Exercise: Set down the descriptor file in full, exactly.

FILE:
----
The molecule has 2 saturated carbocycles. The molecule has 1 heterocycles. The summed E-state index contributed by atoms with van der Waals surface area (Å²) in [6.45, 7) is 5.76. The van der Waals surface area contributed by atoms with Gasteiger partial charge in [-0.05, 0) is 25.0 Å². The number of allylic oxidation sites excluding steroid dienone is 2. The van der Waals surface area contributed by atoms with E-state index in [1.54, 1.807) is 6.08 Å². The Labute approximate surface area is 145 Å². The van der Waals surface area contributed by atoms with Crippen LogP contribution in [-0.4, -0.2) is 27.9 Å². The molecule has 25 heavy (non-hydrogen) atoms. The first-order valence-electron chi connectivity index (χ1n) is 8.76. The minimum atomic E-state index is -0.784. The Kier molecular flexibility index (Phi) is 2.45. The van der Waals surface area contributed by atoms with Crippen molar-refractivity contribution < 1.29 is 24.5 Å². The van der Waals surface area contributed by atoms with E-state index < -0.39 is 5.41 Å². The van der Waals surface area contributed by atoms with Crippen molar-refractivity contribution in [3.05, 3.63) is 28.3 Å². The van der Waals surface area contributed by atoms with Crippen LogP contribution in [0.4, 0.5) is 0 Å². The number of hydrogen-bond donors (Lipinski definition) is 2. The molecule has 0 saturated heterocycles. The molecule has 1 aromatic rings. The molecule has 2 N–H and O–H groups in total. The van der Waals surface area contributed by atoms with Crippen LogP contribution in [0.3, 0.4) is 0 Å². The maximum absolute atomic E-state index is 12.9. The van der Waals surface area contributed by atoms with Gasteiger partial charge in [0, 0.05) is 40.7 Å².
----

The molecule has 2 saturated carbocycles. The molecule has 1 heterocycles. The summed E-state index contributed by atoms with van der Waals surface area (Å²) in [6.45, 7) is 5.76. The van der Waals surface area contributed by atoms with Gasteiger partial charge in [-0.05, 0) is 25.0 Å². The number of allylic oxidation sites excluding steroid dienone is 2. The van der Waals surface area contributed by atoms with E-state index in [1.54, 1.807) is 6.08 Å². The Labute approximate surface area is 145 Å². The van der Waals surface area contributed by atoms with Crippen LogP contribution in [-0.4, -0.2) is 27.9 Å². The molecule has 25 heavy (non-hydrogen) atoms. The first-order valence-electron chi connectivity index (χ1n) is 8.76. The minimum atomic E-state index is -0.784. The Kier molecular flexibility index (Phi) is 2.45. The van der Waals surface area contributed by atoms with Crippen molar-refractivity contribution < 1.29 is 24.5 Å². The van der Waals surface area contributed by atoms with E-state index < -0.39 is 5.41 Å². The van der Waals surface area contributed by atoms with Crippen molar-refractivity contribution in [3.05, 3.63) is 28.3 Å². The van der Waals surface area contributed by atoms with Crippen LogP contribution in [0.4, 0.5) is 0 Å². The number of hydrogen-bond donors (Lipinski definition) is 2. The molecule has 0 saturated heterocycles. The molecule has 1 aromatic rings. The molecule has 2 N–H and O–H groups in total. The van der Waals surface area contributed by atoms with Crippen LogP contribution in [0.3, 0.4) is 0 Å². The maximum absolute atomic E-state index is 12.9. The van der Waals surface area contributed by atoms with Gasteiger partial charge in [0, 0.05) is 40.7 Å².